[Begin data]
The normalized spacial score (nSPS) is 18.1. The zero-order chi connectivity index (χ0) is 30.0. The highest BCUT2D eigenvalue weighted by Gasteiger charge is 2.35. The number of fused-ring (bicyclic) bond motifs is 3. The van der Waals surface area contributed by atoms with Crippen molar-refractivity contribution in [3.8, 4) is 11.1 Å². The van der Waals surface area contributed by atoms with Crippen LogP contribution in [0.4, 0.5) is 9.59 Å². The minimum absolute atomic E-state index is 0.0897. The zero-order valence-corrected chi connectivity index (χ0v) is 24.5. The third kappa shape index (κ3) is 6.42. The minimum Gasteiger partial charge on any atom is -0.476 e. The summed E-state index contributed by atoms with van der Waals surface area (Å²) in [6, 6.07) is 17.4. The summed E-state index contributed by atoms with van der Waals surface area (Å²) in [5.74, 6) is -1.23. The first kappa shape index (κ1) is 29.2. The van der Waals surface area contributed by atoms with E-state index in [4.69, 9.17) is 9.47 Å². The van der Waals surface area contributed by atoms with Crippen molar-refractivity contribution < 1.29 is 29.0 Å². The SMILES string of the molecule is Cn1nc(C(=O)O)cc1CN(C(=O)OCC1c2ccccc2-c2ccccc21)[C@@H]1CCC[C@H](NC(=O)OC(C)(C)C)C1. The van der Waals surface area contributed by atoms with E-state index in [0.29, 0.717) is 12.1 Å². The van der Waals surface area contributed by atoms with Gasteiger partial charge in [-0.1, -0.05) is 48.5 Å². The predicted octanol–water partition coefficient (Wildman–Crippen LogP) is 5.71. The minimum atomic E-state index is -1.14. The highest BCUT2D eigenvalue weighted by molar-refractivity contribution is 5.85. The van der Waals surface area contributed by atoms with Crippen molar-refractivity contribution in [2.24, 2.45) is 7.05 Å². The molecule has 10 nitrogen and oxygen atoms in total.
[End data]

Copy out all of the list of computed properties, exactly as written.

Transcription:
The normalized spacial score (nSPS) is 18.1. The zero-order chi connectivity index (χ0) is 30.0. The highest BCUT2D eigenvalue weighted by Gasteiger charge is 2.35. The number of fused-ring (bicyclic) bond motifs is 3. The van der Waals surface area contributed by atoms with Crippen molar-refractivity contribution in [3.8, 4) is 11.1 Å². The van der Waals surface area contributed by atoms with Crippen LogP contribution in [0.4, 0.5) is 9.59 Å². The minimum absolute atomic E-state index is 0.0897. The zero-order valence-corrected chi connectivity index (χ0v) is 24.5. The third kappa shape index (κ3) is 6.42. The minimum Gasteiger partial charge on any atom is -0.476 e. The summed E-state index contributed by atoms with van der Waals surface area (Å²) in [6, 6.07) is 17.4. The summed E-state index contributed by atoms with van der Waals surface area (Å²) in [5.74, 6) is -1.23. The first kappa shape index (κ1) is 29.2. The van der Waals surface area contributed by atoms with E-state index in [4.69, 9.17) is 9.47 Å². The van der Waals surface area contributed by atoms with Crippen molar-refractivity contribution < 1.29 is 29.0 Å². The SMILES string of the molecule is Cn1nc(C(=O)O)cc1CN(C(=O)OCC1c2ccccc2-c2ccccc21)[C@@H]1CCC[C@H](NC(=O)OC(C)(C)C)C1. The van der Waals surface area contributed by atoms with E-state index in [0.29, 0.717) is 12.1 Å². The van der Waals surface area contributed by atoms with Gasteiger partial charge in [-0.1, -0.05) is 48.5 Å². The predicted octanol–water partition coefficient (Wildman–Crippen LogP) is 5.71. The minimum atomic E-state index is -1.14. The highest BCUT2D eigenvalue weighted by molar-refractivity contribution is 5.85. The van der Waals surface area contributed by atoms with Crippen molar-refractivity contribution in [2.24, 2.45) is 7.05 Å². The molecule has 10 nitrogen and oxygen atoms in total.